From Kensal Rise to Heaven
Old Labour slogans, Venceremos, dates for demonstrations
like passed deadlines – they must be disappointed
to find they still exist. Half-way down the street,
a sign struggles to its feet and says Brent.
The surfaces are friable, broken and dirty, a skin unsuitable
for chemical treatment. Building, repair and demolition
go on simultaneously, indistinguishably. Change and decay.
– When change is arrested, what do you get?
The Sun, our Chinese take-away, is being repainted.
I see an orange topcoat calls for a pink undercoat.
A Chinese calendar girl, naked, chaste and varnished,
simpers behind potplants like a jungle dawn.
Joy, local, it says in the phone-booth, with a number
next to it. Or Petra. Or Out of order, and an arrow.
This last gives you pause, ten minutes, several weeks ...
Delay deters the opportunist as much as doubt.
In an elementary deception, the name of the street
is taken from a country town, and when I get up
I find my education is back to haunt me: Dickens House,
Blake Court, Austen House, thirteen-storey giants.
Some Sunday mornings, blood trails down the street
from the night before. Stabbing, punch-up or nosebleed,
it’s impossible to guess, but the drops fell thickly and easily
on the paving-stones, too many for the rules of hopscotch.
The roadway itself is reddish, the faded spongy brick
of the terrace is overpowered by the paintwork’s
sweet dessert colours. They spoil it, but you understand
they are there as the sugar in tomato soup is there.
Clouds come over from the West, as always in England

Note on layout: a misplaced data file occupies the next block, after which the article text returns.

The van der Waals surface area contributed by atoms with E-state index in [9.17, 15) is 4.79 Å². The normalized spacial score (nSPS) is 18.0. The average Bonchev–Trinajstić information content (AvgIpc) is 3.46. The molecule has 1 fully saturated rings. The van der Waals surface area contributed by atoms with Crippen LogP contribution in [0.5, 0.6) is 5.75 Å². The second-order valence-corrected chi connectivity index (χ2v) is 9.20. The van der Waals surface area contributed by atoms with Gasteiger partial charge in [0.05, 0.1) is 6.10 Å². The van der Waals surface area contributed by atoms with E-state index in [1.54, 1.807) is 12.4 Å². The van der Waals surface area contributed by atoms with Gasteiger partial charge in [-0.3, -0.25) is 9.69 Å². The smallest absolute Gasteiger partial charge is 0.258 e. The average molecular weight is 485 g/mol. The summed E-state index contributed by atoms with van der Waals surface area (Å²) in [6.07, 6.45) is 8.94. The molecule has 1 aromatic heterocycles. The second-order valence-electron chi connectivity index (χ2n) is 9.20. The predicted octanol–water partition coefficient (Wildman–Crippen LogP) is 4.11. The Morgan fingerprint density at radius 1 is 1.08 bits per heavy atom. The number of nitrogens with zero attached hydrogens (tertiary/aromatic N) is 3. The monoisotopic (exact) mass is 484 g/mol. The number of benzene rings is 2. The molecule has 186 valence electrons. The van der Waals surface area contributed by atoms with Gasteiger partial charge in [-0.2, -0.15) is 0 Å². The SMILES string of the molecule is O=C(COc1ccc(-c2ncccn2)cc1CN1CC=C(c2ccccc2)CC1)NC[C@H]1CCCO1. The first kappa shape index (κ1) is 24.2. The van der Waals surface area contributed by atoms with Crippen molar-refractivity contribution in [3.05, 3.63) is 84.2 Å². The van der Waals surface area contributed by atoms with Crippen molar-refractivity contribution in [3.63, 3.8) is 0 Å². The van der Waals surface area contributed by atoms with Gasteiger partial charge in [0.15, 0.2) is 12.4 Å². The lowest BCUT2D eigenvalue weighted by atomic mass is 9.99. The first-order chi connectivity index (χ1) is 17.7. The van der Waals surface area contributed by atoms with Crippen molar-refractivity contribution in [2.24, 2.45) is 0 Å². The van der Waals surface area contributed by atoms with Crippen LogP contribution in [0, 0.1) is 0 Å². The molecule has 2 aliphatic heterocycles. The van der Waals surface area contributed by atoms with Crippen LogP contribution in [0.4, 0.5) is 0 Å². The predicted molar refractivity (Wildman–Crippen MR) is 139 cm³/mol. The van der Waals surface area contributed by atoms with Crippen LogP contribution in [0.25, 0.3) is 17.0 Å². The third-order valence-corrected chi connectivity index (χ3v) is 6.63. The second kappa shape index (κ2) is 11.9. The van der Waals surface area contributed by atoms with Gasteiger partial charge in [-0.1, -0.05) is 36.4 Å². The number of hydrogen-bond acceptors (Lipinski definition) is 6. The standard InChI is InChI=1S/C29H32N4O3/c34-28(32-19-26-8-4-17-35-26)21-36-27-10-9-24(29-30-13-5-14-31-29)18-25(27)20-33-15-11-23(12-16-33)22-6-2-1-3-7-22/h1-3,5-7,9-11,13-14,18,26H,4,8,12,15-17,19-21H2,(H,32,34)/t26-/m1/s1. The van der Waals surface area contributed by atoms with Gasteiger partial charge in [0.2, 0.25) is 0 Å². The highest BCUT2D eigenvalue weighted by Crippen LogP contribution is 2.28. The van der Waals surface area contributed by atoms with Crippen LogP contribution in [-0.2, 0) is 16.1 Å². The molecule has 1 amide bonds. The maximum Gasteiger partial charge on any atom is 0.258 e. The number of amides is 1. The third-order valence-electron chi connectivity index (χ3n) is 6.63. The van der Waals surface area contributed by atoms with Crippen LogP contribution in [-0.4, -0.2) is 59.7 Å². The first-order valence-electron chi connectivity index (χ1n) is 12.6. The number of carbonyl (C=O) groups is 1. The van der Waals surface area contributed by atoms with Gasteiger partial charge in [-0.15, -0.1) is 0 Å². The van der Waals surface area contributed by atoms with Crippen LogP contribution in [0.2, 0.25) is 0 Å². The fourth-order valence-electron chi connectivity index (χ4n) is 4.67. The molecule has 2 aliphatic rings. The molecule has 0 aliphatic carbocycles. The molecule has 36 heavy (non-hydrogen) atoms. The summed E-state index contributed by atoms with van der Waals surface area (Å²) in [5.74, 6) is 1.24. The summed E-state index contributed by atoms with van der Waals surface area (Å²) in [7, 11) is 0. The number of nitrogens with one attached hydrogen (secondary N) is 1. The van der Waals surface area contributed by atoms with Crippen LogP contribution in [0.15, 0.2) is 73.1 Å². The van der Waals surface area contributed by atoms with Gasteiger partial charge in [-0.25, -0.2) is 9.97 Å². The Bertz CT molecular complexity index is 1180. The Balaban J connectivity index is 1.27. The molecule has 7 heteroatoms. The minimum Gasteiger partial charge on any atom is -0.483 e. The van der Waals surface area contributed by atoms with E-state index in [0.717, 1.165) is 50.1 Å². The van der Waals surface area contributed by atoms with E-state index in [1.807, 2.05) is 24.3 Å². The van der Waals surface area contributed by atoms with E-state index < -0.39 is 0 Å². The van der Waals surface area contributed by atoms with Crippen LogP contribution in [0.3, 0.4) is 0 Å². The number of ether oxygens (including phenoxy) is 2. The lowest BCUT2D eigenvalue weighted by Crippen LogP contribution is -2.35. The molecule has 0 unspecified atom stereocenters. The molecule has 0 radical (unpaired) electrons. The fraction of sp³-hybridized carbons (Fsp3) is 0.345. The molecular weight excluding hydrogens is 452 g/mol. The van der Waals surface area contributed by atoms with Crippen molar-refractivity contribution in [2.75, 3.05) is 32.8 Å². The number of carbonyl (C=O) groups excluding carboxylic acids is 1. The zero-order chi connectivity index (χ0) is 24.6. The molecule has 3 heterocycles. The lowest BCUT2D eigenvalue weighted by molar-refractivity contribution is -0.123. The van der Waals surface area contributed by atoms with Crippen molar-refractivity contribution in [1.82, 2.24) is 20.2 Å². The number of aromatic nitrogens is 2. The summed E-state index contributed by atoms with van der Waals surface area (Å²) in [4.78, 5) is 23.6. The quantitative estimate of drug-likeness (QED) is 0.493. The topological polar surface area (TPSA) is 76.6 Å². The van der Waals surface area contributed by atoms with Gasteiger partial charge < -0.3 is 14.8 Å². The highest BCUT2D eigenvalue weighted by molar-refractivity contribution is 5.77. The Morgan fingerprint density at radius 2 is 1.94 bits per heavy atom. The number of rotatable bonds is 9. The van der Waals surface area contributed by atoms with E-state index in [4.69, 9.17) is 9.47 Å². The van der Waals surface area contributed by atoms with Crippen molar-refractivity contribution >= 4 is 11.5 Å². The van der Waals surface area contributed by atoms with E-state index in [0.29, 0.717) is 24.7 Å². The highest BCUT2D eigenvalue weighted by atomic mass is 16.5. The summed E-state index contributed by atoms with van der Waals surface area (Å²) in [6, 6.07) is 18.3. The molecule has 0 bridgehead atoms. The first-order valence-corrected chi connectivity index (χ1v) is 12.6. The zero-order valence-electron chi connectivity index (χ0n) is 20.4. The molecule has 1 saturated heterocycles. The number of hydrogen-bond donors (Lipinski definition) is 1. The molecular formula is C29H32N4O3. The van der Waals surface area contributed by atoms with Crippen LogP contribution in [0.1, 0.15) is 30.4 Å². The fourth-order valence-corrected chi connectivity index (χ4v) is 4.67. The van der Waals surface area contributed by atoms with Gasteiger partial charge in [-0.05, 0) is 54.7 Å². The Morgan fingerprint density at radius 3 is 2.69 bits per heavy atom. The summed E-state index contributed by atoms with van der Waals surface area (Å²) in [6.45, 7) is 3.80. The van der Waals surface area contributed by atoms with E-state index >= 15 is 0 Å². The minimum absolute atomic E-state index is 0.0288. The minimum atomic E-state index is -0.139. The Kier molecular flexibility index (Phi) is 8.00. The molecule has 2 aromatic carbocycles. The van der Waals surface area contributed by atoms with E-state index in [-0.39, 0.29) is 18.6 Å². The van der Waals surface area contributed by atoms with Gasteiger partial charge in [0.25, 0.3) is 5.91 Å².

the feeling that the sea is just beyond the next horizon:
a thick, Byzantine crucifix on a steep schoolhouse roof,
the slippery, ecclesiastical gleam of wet slate.
Dogs vet the garbage before the refuse collectors.
Brazen starlings and pigeons, ‘flying rats’, go over
what is left. Rough-necked, microcephalous, they have
too much white on their bodies, like calcium defectives.
The pigeons mate in full view: some preliminary billing,
then the male flutters his wings as though to break a fall ...
They inhabit a ruined chiropodist’s, coming and going freely
through broken windows into their cosy excremental hollow.
The old man in the vest in the old people’s home
would willingly watch us all day. In their windows,
a kind of alcove, they keep wine-bottles and candlesticks,
Torvill and Dean, a special occasion on ice.
The motor-mews has flat roofs of sandpaper or tarpaper.
One is terraced, like three descending trays of gravel.
Their skylights are angled towards the red East,
some are truncated pyramids, others whole glazed shacks.